Noam Chomsky: We're nearing "the most dangerous point in human history"

Political philosopher and linguist Noam Chomsky fears that humanity may face a bleak future

By Matthew Rozsa

Published April 6, 2022 5:53PM (EDT)

Noam Chomsky (Brill/ullstein bild/Getty Images)
Noam Chomsky (Brill/ullstein bild/Getty Images)

Renowned linguist, philosopher and Salon contributor Noam Chomsky issued a dire warning on Wednesday that humanity is at a crucial point in its history — largely due to the twin threats of climate change and nuclear war.

"Because of Trump's fanaticism, the worshipful base of the Republican Party barely regards climate change as a serious problem. That's a death warrant to the species," Chomsky said in an interview with The New Statesman. The American scholar, who is currently a professor at the Massachusetts Institute of Technology and the University of Arizona, also warned of Russian President Vladimir Putin's "monstrous" war in Ukraine. Chomsky explained that Putin has set off a chain of events which could lead to an apocalyptic global war.

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"We're approaching the most dangerous point in human history," Chomsky concluded. He recalled an article he wrote as a child in 1939 about how the cloud of fascism was gradually overtaking the world and ominously added, "I haven't changed my opinion since. It's just gotten worse. The doomsday clock of the Bulletin of Atomic Scientists — under Trump they abandoned minutes, moved to seconds. One hundred seconds to midnight. That's where it is now because the threats are accumulating."


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Chomsky has previously expressed sympathy for Putin's policy positions toward Ukraine, although he has never supported acts of unprovoked war such as the one currently being waged by Russia against Ukraine. In a 2015 interview with Salon, Chomsky noted that throughout the 1990s NATO expanded to the borders of Russia even though Mikhail Gorbachev, who was then the leader of the Soviet Union, had been verbally assured that in return for supporting German reunification NATO's sphere of influence would not go past East Germany.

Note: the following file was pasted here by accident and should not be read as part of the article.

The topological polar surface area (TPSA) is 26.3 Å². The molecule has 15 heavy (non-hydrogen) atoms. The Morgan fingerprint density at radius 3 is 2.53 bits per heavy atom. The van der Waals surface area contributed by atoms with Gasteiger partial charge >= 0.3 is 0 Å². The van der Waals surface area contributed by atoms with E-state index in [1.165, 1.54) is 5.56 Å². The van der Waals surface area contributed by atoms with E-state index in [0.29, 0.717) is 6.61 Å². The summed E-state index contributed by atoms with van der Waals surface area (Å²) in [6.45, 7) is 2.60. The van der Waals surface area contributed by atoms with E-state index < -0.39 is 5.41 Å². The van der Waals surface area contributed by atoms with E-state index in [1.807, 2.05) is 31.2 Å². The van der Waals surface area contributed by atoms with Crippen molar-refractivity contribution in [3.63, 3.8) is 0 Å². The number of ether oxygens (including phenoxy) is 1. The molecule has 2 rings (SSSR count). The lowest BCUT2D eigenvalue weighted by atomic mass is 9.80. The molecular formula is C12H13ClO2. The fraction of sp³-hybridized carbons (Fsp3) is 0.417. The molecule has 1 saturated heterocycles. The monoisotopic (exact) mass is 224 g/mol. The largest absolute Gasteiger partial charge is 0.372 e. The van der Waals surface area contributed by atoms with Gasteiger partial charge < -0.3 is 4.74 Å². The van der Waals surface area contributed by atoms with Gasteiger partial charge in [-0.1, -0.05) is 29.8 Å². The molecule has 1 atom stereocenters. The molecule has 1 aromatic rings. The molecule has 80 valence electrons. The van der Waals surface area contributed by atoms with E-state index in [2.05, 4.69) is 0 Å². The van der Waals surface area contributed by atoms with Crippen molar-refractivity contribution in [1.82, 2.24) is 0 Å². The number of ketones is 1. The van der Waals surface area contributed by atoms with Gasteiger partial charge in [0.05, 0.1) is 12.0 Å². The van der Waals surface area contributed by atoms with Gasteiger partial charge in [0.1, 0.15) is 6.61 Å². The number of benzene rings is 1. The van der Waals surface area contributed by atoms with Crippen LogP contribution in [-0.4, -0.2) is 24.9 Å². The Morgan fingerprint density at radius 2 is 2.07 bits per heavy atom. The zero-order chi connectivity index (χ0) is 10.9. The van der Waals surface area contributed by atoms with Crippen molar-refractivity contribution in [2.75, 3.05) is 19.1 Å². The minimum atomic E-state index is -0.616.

"And now it's gone further, even to Ukraine which is right at the heart of, apart from historical connections, of Russian geo-strategic concerns," Chomsky argued. "That's very serious." He later added that the media coverage was "all about what a lunatic Putin is" and claimed that "you can like him or not, but his position is perfectly understandable."

Chomsky has been a consistent proponent of taking aggressive measures to address climate change. In a 2020 Salon interview, he drew attention to a document by President Donald Trump's Transportation Department in which they admitted that global temperatures will exceed four degrees centigrade above pre-industrial levels by 2100 but only proposed reducing car and truck emissions.

"This is the most extraordinary document in human history," Chomsky told Salon. "I can't think of anything like this. The thing that comes closest is the Nazi Wannsee declaration in 1942, which was the formal decision of the Nazi party to wipe out all the Jews of Europe. Not even that said, 'Let's race ahead to make some money while destroying the prospects of all human life on Earth.' Why isn't this the headline everywhere?"

In December Chomsky told Democracy Now that he believes America is moving toward a "proto-fascism, where many of the symptoms of fascism are quite apparent — resort to violence, the belief that violence is necessary."

He added, "A large part of the Republican Party, I think maybe 30 or 40%, say that violence may be necessary to save our country from the people who are trying to destroy it, the Democrat villains who are doing all these hideous things that are fed into their ears."

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Matthew Rozsa

Matthew Rozsa is a staff writer for Salon. He holds an MA in History from Rutgers University-Newark and is ABD in his PhD program in History at Lehigh University. His work has appeared in Mic, Quartz and MSNBC.

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Related Topics ------------------------------------------

Brief Climate Change Noam Chomsky Nuclear War Russia Vladimir Putin